Big vinyl may have raked in more money last year than music streaming, but the people apparently aren’t listening to what they’re buying. Maybe audiophiles just like tasteful home decor, instead?
That’s an apparent conclusion following a U.K. survey, which shows that 48 percent of people who buy vinyl albums don’t even own a turntable in the first place. It’s kind of like how I own a football autographed by Dallas Cowboys legend Jason Witten but never toss it. Or really any sort of cherished memorabilia—except that, you know, vinyl is intended as an interactive acquisition.
Saturday marks National Record Store Day. If you’ve ever walked into a shop like End of an Ear in Austin, Texas, and had that intangible, sinking feeling that people are here to buy cheeky wall art, you were right all along.
My Airbnb has no record player but 6 Fleetwood Mac LPs. That's weird, right?
— Austin Powell (@_AustinPowell) April 12, 2016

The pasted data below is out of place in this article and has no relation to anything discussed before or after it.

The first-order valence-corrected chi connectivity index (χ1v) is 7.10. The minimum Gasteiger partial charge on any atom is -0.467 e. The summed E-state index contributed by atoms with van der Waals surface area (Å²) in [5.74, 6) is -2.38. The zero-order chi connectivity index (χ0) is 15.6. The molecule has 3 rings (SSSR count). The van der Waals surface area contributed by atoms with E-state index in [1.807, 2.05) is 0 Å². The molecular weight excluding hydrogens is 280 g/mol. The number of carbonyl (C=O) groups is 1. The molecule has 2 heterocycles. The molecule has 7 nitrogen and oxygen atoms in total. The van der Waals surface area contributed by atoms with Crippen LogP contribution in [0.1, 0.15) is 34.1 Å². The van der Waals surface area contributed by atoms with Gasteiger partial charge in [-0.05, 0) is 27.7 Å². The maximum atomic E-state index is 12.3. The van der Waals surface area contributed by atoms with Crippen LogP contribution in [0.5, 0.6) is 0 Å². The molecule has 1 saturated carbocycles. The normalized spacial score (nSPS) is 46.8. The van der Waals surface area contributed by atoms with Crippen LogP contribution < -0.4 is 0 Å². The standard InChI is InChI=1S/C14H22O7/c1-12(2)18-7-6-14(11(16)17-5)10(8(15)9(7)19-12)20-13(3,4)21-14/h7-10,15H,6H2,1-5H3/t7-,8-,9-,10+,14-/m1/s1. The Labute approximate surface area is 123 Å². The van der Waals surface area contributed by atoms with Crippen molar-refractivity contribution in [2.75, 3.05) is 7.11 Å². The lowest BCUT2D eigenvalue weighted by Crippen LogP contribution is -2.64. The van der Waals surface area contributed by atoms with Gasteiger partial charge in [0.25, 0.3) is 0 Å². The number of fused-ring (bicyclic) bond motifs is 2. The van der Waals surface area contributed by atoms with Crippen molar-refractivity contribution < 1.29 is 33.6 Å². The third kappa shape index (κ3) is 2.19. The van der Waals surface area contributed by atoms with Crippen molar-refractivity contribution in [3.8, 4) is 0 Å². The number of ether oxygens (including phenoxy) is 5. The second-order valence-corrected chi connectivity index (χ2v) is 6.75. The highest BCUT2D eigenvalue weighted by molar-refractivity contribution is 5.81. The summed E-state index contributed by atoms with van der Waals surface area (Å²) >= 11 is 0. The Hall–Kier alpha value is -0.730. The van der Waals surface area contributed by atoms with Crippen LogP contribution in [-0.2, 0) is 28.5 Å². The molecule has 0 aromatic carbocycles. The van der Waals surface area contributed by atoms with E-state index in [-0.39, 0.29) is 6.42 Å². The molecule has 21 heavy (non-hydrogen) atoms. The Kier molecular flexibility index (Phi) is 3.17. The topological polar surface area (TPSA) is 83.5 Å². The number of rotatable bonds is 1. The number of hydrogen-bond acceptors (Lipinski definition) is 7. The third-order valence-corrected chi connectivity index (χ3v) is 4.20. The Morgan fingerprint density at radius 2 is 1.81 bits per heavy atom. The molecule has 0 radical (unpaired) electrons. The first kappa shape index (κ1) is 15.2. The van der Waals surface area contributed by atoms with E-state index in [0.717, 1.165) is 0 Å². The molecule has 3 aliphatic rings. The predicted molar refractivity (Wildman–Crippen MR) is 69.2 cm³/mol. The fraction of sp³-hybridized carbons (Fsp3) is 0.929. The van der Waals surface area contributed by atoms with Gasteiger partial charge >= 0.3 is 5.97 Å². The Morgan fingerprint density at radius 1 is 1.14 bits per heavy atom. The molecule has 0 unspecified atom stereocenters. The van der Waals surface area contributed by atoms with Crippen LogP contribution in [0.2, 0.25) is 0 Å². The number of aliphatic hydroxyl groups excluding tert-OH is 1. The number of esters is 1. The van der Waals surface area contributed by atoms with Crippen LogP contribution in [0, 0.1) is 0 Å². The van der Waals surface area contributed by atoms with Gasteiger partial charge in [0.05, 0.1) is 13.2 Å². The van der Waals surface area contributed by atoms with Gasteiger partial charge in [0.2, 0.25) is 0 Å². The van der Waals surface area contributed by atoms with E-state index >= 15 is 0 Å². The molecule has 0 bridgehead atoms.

According to the ICM Unlimited survey, half of vinyl users are self-described “collectors.” As a Manchester college student told BBC News this week: “I have vinyls in my room but it’s more for decor. I don’t actually play them. … It gives me the old-school vibe. That’s what vinyl’s all about.”
This is a sobering reality for the long player. One that leaves a major dent in the long-running notion that the vinyl fetishist demands a more authentic, warm, crisp listening experience and thus stands distinguished as a more learned fan. (“There’s just nothing like the needle drop, like the crackling before ‘Black Dog’ revs into gear,” said an absurd millennial.)
That’s an obscene amount of stacked wax collecting dust that’s not getting the rock star treatment it deserves. Notes Pitchfork: “In the U.K., as in the U.S., vinyl sales have been surging. U.K. LP sales last year totaled 2.1 million units, a 21-year high, according to the trade group BPI. The BPI has also tallied sales of nearly 640,000 LPs in the first three months of 2016, up more than 60% from the same period last year.”
For a medium introduced in 1948 juxtaposed against the backdrop of an industry jostling for ways to serve you on-demand listening, it’s an organic final stage.
The lead singer of the Meat Puppets once scoffed when I asked him about his band’s use of digital recording software. All that matters is the music, he asserted. There are certainly appreciators with better ears than this reporter’s, but vinyl puritanism has emerged as the ultimate emperor’s-new-clothes ruse.